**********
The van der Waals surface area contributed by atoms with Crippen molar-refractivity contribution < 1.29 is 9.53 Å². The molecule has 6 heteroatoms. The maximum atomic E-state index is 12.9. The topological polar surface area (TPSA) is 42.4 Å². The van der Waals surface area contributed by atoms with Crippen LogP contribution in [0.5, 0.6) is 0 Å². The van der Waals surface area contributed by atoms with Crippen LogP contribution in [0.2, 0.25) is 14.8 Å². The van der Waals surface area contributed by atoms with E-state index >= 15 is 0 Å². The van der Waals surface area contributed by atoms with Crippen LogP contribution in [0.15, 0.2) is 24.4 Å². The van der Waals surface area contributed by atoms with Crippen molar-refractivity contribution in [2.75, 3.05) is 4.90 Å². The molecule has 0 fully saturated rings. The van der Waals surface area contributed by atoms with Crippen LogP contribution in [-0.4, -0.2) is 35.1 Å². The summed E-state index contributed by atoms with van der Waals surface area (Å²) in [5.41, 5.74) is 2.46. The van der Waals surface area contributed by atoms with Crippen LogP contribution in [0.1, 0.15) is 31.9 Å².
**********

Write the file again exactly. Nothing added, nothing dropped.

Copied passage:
The van der Waals surface area contributed by atoms with Crippen molar-refractivity contribution < 1.29 is 9.53 Å². The molecule has 6 heteroatoms. The maximum atomic E-state index is 12.9. The topological polar surface area (TPSA) is 42.4 Å². The van der Waals surface area contributed by atoms with Crippen LogP contribution in [0.5, 0.6) is 0 Å². The van der Waals surface area contributed by atoms with Crippen LogP contribution in [0.2, 0.25) is 14.8 Å². The van der Waals surface area contributed by atoms with E-state index >= 15 is 0 Å². The van der Waals surface area contributed by atoms with Crippen LogP contribution in [0.15, 0.2) is 24.4 Å². The van der Waals surface area contributed by atoms with Crippen molar-refractivity contribution in [2.75, 3.05) is 4.90 Å². The molecule has 0 fully saturated rings. The van der Waals surface area contributed by atoms with Crippen LogP contribution in [-0.4, -0.2) is 35.1 Å². The summed E-state index contributed by atoms with van der Waals surface area (Å²) in [5.41, 5.74) is 2.46. The van der Waals surface area contributed by atoms with Crippen LogP contribution in [0.1, 0.15) is 31.9 Å².